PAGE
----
Marie Anne DeLattre Patten was born in the Bronx, NY on March 13, 1931, daughter of Charles DeLattre and Mary Wally. She died in Athens, GA on July 30, 2016. She married Bernard C. Patten on September 5, 1953; they adopted one daughter, Karen M. Patten, who was born on September 20, 1967. Marie’s primary and secondary education was in New York City public schools. She went on to earn three college degrees: AB (1961, Sociology), College of William and Mary; MSW (1980, Social Work), University of Georgia; and PhD (1983, Special Education), University of Georgia. Marie was an avid reader and music lover. She was especially fond of poetry, and wrote some of her own from time to time. Her love of music grew throughout her life. She would leave chamber music performances and frequently comment to the effect that the world would be a better place if that kind of music was on the street corners. It is that sentiment, and the pursuit of related goals finding root around it, to which The Secret Sits Pro Musica Ensembles, Inc. was founded in 2017 in her memory. A personal encounter with Robert Frost became indelible in her life, and this is reflected in The Secret Sits, our name, being the title of the short Frost poem quoted at the beginning of the ABOUT US section.
In the dead-of-winter, 1957, Robert Frost came to the Rutgers Chapel for a poetry recitation. Marie and her husband made their way there, late over icy roads and snow. When they got there people were crowded outside the doors; there were no more seats. Marie was brandishing a copy of Frost’s book of poems, and somehow that must have become their ticket to enter. Someone took her by the arm in the crowd and said there were two seats left. They were ushered to row one, front and center—two seats probably reserved for dignitaries who never made it through the weather. Frost’s podium was right above them, not six feet away, and soon he came—grizzled old man (82), white-headed, bushy white-eyebrows. He recited some poems. The audience applauded. He talked about some of them. Marie followed him in her book, fingering line-by-line. After the applause died down on one of them, he stopped, looked down at Marie, hunched himself over the podium, and almost whispering said to her—”Did I make a mistake?” The audience erupted, and Marie shrank down to an infinitesimal point of zero dimensions —”Oh no sir, no. No.” That became a defining moment in her life, and in fact, in their family lives together. You are here at this website so many years later because of it.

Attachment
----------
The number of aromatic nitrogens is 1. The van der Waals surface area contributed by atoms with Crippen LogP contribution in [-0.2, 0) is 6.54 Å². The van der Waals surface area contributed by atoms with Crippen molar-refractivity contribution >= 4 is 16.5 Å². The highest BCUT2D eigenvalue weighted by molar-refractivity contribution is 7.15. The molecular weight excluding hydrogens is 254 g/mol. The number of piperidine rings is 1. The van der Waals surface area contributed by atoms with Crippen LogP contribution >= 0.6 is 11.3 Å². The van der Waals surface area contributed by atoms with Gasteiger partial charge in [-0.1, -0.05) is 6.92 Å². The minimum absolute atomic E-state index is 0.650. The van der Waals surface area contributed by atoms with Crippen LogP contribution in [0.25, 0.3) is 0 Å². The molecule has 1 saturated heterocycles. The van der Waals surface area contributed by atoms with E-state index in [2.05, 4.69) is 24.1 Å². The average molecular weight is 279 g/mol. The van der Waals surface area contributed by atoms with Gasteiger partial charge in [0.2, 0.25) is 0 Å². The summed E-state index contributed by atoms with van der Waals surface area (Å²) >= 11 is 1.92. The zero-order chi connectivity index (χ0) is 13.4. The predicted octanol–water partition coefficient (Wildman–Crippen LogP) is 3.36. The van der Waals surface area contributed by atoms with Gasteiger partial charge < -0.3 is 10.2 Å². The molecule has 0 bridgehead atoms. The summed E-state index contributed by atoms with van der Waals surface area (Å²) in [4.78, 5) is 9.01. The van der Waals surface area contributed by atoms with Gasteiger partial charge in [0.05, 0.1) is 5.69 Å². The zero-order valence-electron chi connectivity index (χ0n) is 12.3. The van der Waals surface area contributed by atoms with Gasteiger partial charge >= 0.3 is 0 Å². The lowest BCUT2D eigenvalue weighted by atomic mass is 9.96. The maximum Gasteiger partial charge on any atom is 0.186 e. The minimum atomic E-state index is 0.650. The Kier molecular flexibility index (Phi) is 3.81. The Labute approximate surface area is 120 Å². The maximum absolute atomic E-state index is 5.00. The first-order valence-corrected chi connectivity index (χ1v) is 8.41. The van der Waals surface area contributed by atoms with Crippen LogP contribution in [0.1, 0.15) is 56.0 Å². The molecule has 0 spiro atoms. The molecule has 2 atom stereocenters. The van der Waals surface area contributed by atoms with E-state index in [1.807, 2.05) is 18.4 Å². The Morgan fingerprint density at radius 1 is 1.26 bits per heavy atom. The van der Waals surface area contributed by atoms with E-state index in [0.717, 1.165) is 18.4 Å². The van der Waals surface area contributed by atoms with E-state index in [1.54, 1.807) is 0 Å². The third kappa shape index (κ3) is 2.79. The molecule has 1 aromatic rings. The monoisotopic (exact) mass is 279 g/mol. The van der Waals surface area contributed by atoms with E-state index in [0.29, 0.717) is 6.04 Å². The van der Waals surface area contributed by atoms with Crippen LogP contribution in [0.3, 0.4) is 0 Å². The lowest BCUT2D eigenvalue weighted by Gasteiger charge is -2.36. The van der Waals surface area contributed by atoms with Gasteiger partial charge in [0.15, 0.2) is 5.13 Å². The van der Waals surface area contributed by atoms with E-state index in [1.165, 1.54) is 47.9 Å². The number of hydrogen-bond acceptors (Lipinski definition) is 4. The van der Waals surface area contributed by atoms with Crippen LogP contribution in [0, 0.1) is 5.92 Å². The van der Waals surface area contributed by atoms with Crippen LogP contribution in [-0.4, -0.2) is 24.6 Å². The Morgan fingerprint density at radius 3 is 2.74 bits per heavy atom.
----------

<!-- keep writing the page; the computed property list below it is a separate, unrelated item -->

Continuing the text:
Marie and her husband were devoted attendees to chamber ensembles in the Northeast Georgia area. Leaving performances, Marie would often give voice in a variety of ways to a simple idea — "The world would be a better place if that music were on the street-corners." 'Streetcorners' became their metaphor for ordinary gathering places of many kinds where, Marie held, live Better Music performed by small ensembles draws interest, and plants good seeds from which other good things can grow in a society. As a social worker and special education teacher, and gardener, she understood that without good seeds, good growth toward a Better World can never follow.
Our birthday arrived four days after Marie's death when she was laid to rest in Oconee Hill Cemetery adjacent to the UGA campus. The Frost poem surfaced during pre-funeral graveside planning between Marie's husband and their daughter Karen. At one point, Karen paused and said, "Look here Dad", as she produced a pencil sketch on an old scrap of paper she found in the family safe. It was of a tombstone, and it had the words The Secret Sits scrawled across it. Her father was surprised; he recognized it because he was the artist, and he'd not seen it in the 30 or more years since he and her mom chose their cemetery plots. He remembered it was the title of a Robert Frost poem Marie had loved, and they discussed using it on their tombstone. TSS, Inc. was, with a few steps yet ahead, born and christened in that graveside moment.
It was (now former) Hodgson graduate student Serena Scibelli who organized Marie's funeral quartet. This is the only photo we have of this first occasion where Frost's poem and music became joined. No-one at the time had any idea these young musicians were giving birth to the TSS enterprise before you, but that is exactly what they were doing. The date was August 3, 2016. Playing in the cemetery's lovely old Sexton's House, this ensemble became our first demonstration (before TSS, Inc. even existed) of what Marie always held to be true — better music live draws attention. Guests collected in the hallway and nearby rooms, and just stayed and stayed as the musicians played and played for a very long time on that shimmering summer afternoon, eventually tapering away in finality. It was reminiscent of the string quartet nearing its mortal end in the movie Titanic, playing Nearer My God to Thee as the icy waters of the North Atlantic lapped at their feet, and ending with fearless and un-wincing grace staring down oblivion — "Gentlemen, it has been a privilege playing with you tonight."
Gentle Marie, it has been a privilege knowing and loving you this life.